A lead speaker at our Bring Your Office to Life event in Brisbane on 27 March, Bates Smart workplace and education strategy lead Kellie Payne, knows what makes us tick in the office and what makes us flop.
Kellie Payne, who leads Bates Smart’s workplace and education strategy team, is big on evidence-based design and its impact on psychology and health.
We know that day traders who have had heart monitors strapped on, as they get to certain stress zones, make more mistakes, she says.
The device might sound invasive, she says, but “watch, as soon as it has a personal benefit, [people will say] ‘I will want one too.’”
Payne says the world of monitoring and sensors is getting interesting.
“There are programs such as Microsoft 365 that will let you know if you haven’t sent an email to a particular person in a while.”
Google Home will apparently turn down the lights or play some soothing music if you sound stressed. Alternatively, it might suggest counselling.
But if we’re worried about technology and its invasive power, Payne thinks most interesting of all is “how often futurists get it wrong”.
By now we were supposed to be spending half the week on leisure, she notes. It hasn’t worked out.
“I’ve never worked harder in my life,” she says.
What people forget is the human “in the machine”.
“We underestimate the human spirit… it’s me that drives myself.”
Which ties into neuroplasticity and our ability to build ever more synapses and brain power to push ourselves.
How apps can help with the dangers of stress
Payne takes a dive into the future herself and says that apps that help you get “10 minutes of calm” or remind you to take “three breaths without thinking of something” will be very useful in the near future.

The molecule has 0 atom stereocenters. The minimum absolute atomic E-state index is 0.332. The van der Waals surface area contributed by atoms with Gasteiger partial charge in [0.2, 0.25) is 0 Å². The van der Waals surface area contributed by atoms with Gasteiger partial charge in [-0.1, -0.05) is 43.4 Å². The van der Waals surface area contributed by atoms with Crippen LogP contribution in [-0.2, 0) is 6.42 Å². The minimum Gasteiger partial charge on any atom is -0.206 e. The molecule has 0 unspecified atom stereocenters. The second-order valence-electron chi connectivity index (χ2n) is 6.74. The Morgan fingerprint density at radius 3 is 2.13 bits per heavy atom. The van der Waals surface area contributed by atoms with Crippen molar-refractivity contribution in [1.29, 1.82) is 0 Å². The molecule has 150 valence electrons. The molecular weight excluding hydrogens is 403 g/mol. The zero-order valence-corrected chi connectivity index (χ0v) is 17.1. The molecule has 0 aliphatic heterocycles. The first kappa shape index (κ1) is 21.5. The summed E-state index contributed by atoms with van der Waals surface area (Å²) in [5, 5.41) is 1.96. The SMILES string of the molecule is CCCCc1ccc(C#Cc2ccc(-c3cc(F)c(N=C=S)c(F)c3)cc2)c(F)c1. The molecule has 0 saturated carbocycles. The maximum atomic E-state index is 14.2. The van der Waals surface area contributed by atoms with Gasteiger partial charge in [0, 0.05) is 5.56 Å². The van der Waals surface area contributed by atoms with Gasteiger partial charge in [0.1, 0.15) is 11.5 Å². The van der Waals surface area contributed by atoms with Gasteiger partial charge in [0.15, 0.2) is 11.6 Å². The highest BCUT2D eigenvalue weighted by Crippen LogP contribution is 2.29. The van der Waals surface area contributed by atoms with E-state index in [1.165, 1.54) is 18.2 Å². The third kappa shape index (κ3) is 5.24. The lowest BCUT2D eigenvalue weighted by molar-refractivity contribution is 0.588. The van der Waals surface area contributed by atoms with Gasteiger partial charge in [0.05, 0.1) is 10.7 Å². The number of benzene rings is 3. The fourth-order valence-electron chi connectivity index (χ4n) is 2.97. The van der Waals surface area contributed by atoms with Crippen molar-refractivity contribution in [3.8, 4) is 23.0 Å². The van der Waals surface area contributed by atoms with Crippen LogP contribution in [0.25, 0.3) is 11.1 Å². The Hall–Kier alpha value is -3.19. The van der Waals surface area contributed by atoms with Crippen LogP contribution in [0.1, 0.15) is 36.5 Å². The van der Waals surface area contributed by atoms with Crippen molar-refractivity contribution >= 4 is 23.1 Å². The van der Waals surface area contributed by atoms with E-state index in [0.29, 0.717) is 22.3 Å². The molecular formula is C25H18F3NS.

Stress leads to cancers and heart disease, she reminds.
The big corporate clients that come to her team for help with their new offices take all this very seriously.
Clients such as Australian Unity have a wellbeing index they’ve developed with La Trobe University.
Encouragingly, “they understand you can be terminally ill and have a high level of wellbeing.”
Even better, she says, Australian companies lead the world in workplace design.
“In the end it’s all about emotional and psychological benefits.”
You need to get the C-suite aboard
Here’s the crunch, though, it’s not so easy to get some leadership teams aboard and get them to understand that workplace benefits pay off. Someone has to make the point that “our people are most important”, Payne says.
So how do you do that?
First is to demonstrate that good outcomes don’t have to cost more.
HR people these days tend to have new titles like “head of transformation”. Which is probably on track.
“When we work on the leadership we should show them different ways to achieve the outcomes and show it doesn’t cost any more.”
So many people are disengaged
But while Australian workplace design is out in front among corporate leaders, about 25 per cent of Australian workers are “actively disengaged”.
What’s needed in “plotting from within”.
“For any workplace over 7000 square metres, it’s a given that they want workplace wellbeing.”
A sense of belonging is key and for this – a team of 30 is about right.
What do we want?
And as for what people want, “what they really, really want?”
Executives often don’t believe it, Payne says, but when you ask you invariably get the same answer: natural light and high-quality air.
Next best thing for engagement is if your best friend is working near you.
“You’re twice as likely to be there next year.”
If you’re in a hot desk office and feel like a “wandering minstrel”, well… that’s not such a big attraction to stay.
The Department of Education, Payne says, has a kitchen table-style setting where staff can “always find someone they know”.
“There is a lot of evidence that food is glue.”
In fact Italian architect Renzo Piano gets his team to not just eat together, but to cook together (but then he’s Italian).
As for legal firms the move is to more transparency and shared learning by becoming more open plan.
And for those who are stuck in the past Payne quotes a legal client: “ I want to judge my staff by the size of their brains, not the size of their office.”